Every year BLS gets major waitlist activity around mid July to August. The fact is, its a chain reaction and it affects schools ranked T2 and below the worst. The year I applied, BLS waitlisted 50% of students within a certain LSAT and GPA range. They didnt even bother reading the entire application, they simply waitlisted people because they did not want to accept knowing that most of them would withdraw at the last minute.

When Duke and Michigan opened up about 5-15 extra seats in the Full Time program, those 5-15 students withdrew from BLS and BLS, in turn, now had to rush to fill those 15 seats in mid August. You got it, the first thing they did was (1) call the Part Time Day people and ask them to switch to FT, or (2) call the Waitlisted people to offer them admission.

Its simply a question of ensuring the most competitive applicant enrolls. The school would rather have a 167/3.6 student enroll and pay a late deposit (mid May, June) than remove a 154/3.2 applicant from the waitlist knowing the 154 will bring down their median LSAT range for USNEWS purposes, its all a game.

Choosing the Right Law School / Re: Touro Law Center
« on: May 12, 2005, 11:35:16 AM »
From personal experience, I've only met about 8 Touro grads in my internships during law school and at my current firm. I met none when I worked in the federal courthouse in Brooklyn & Manhattan. I did have one case last week where my opposing counsel was a 2000 Touro grad, he was much older (early 40's) but very well regarded in his firm. I liked dealing with him, he was very peresonable.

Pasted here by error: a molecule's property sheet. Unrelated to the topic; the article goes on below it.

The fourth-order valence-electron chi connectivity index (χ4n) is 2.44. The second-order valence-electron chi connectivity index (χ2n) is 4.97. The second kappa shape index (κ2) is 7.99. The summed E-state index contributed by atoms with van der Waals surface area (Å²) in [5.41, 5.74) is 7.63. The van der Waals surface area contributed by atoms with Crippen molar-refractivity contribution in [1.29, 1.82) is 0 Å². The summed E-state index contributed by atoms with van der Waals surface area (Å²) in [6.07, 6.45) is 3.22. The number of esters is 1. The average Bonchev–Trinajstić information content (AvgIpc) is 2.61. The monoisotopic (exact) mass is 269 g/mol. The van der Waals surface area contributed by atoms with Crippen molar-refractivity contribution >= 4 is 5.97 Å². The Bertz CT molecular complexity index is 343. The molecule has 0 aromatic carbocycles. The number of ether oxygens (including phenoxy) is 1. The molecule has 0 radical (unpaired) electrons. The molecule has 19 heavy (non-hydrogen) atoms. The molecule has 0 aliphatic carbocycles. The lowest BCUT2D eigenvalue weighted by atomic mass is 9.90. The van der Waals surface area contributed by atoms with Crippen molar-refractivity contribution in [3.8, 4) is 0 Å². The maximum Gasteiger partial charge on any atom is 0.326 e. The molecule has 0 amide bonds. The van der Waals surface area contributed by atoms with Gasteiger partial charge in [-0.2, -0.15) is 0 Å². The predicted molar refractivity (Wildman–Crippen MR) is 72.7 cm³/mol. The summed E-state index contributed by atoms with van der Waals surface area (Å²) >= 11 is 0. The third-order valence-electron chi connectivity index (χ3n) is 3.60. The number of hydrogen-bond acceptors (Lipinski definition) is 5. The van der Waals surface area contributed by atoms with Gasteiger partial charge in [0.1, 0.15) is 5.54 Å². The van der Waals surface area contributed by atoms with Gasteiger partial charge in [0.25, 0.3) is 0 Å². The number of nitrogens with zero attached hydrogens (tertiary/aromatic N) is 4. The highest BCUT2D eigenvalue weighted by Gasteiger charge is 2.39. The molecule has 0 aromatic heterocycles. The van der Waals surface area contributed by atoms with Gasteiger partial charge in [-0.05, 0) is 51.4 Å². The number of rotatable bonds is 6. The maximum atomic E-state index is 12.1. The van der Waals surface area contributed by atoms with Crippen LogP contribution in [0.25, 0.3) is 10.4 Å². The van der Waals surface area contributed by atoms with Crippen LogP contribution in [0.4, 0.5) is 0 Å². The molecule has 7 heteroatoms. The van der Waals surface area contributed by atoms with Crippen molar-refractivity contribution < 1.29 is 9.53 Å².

I don't have much exposure to Touro grads though, as my understanding is that the majority of private firms that hire and retain Touro grads practice in the area of personal injury or local insurance defense.

You might want to speak to current Touro students to get a better sense of career prospects. The law firms around Suffolk County are pretty receptive to Touro grads getting hired as interns or entry level attorneys.

If you are interested in firm placement, you might want to check out Martindale Hubbell

Plug in the name of a law firm and type "Touro" in the School Name field.

For Wilson Elser (600 attorney insurance defense law firm with offices throughout Northeast), I only found 5 Touro grads.

For Wilson Elser, I plugged in Hofstra and received 19 listings:

I did a search for the # of Brooklyn grads at Wilson Elser and received 36 gradautes:

More startling, I also put in St. John's Law in the field for Wilson Elser and found 56 graduates:

So as a tally:

56 = St. Johns

36= Brooklyn

19 = Hofstra

5 = Touro

You start to see a pattern..right?

Choosing the Right Law School / Re: Touro Law Center
« on: May 12, 2005, 11:09:34 AM »
i like to hear what u say and i hope its true, but id really like if someone that knows this firsthand can come and verify this.

IM next time you are online (if you uas AOL instant messenger) and I'll be happy to refer you to some lawyer friends of mine who feel the same way.

I worked for 1 federal judge who agrees with this assesment, and also 2 state court judges who were my professors in law school (for a clinic and an elective evening course).  I think its silly to argue the merits of one school being "better" or "worse" than another by virtue of a 5-10 spot difference in USNews. Since its a magazine, the editors at US News are obligated to move schools up and down just to create a stir and get people to buy the issue, its all about simple marketing and advertising. If Hofstra dropped to Tier 4 one year does it mean the school is as crappy as CUNY?? Would things change if they went back to Tier 2? Please.